Use this URL to cite or link to this record in EThOS: http://ethos.bl.uk/OrderDetails.do?uin=uk.bl.ethos.571800
Title: The effect of sewage effluent on trace metal speciation : implications for the biotic ligand model approach
Author: Constantino, Carlos
Awarding Body: Brunel University
Current Institution: Brunel University
Date of Award: 2013
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Abstract:
This research examined the suitability of the biotic ligand model (BLM) approach for assessing environmental risk in surface waters consisting substantially of treated sewage effluent, and the implications of its use within a compliance-based regulatory framework aimed at controlling discharges of metals into the aquatic environment. The results from a series of Daphnia magna acute copper toxicity assays conducted in an undiluted sewage effluent medium demonstrated that BLMs could predict an acute copper toxicity endpoint with suitable accuracy. This finding contributes further support for the use of BLMs for assessing risk and compliance, even in effluent impacted waters. Additional studies, however, also demonstrated that effluent derived organic matter contained a greater concentration of metal complexing ligands per milligram of dissolved organic carbon than organic matter derived from natural sources. This indicates that effluent derived organic matter offers greater protection against the potentially adverse effects from metals than the protection offered by organic matter derived from natural sources. These studies also demonstrated that improvements in the accuracy of BLM forecasts were achievable by taking these differences into account which, from a regulatory perspective, is also desirable since this enhances the environmental relevance of compliance criteria. These findings therefore justify that consideration for the influence of site-specific metal complexation characteristics should included as part of the regulatory framework within which BLMs will be applied. The implication of the BLM approach for Severn Trent Water Limited is that, as currently proposed, the approach will require a reduction in the concentration of copper in the effluent discharges for a small number of wastewater treatment works (9), whereas for zinc, concentration reductions may be required for numerous treatment works (126).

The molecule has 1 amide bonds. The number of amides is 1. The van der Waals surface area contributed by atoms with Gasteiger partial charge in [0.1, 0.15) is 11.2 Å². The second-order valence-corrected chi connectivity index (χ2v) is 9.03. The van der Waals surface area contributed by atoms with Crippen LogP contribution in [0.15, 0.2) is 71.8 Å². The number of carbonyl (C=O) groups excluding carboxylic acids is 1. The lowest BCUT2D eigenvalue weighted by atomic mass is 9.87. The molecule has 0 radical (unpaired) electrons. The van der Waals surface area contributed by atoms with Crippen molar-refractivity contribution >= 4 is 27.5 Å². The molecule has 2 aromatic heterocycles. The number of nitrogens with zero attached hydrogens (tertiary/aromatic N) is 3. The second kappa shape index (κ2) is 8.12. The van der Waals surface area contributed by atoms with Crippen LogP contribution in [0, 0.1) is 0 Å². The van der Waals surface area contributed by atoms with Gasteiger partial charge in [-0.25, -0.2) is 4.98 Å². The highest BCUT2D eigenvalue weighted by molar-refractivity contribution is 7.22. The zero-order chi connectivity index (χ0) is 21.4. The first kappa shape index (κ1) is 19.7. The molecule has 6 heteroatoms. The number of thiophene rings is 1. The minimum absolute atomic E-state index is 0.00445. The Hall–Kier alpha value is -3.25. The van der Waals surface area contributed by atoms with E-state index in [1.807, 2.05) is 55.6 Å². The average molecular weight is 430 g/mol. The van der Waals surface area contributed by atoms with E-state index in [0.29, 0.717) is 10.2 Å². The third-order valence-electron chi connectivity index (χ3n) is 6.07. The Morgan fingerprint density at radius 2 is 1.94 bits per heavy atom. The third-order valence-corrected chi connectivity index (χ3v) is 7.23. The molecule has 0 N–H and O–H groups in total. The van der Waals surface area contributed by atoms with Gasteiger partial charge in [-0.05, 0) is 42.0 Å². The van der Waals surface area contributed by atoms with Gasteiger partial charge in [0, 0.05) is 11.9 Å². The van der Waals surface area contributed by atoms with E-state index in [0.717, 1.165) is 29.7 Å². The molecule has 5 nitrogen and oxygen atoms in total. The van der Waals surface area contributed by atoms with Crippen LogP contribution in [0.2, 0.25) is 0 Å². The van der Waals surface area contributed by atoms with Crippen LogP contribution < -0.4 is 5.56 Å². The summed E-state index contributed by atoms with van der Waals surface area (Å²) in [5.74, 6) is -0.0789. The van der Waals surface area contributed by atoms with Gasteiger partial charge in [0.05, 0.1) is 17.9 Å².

Supervisor: Scrimshaw, M. Sponsor: Severn Trent Water ; Engineering and Physical Sciences Research Council (EPSRC)
Qualification Name: Thesis (Ph.D.) Qualification Level: Doctoral
EThOS ID: uk.bl.ethos.571800  DOI: Not available
Keywords: Daphnia magna ; Copper ; Zinc ; Regulatory compliance
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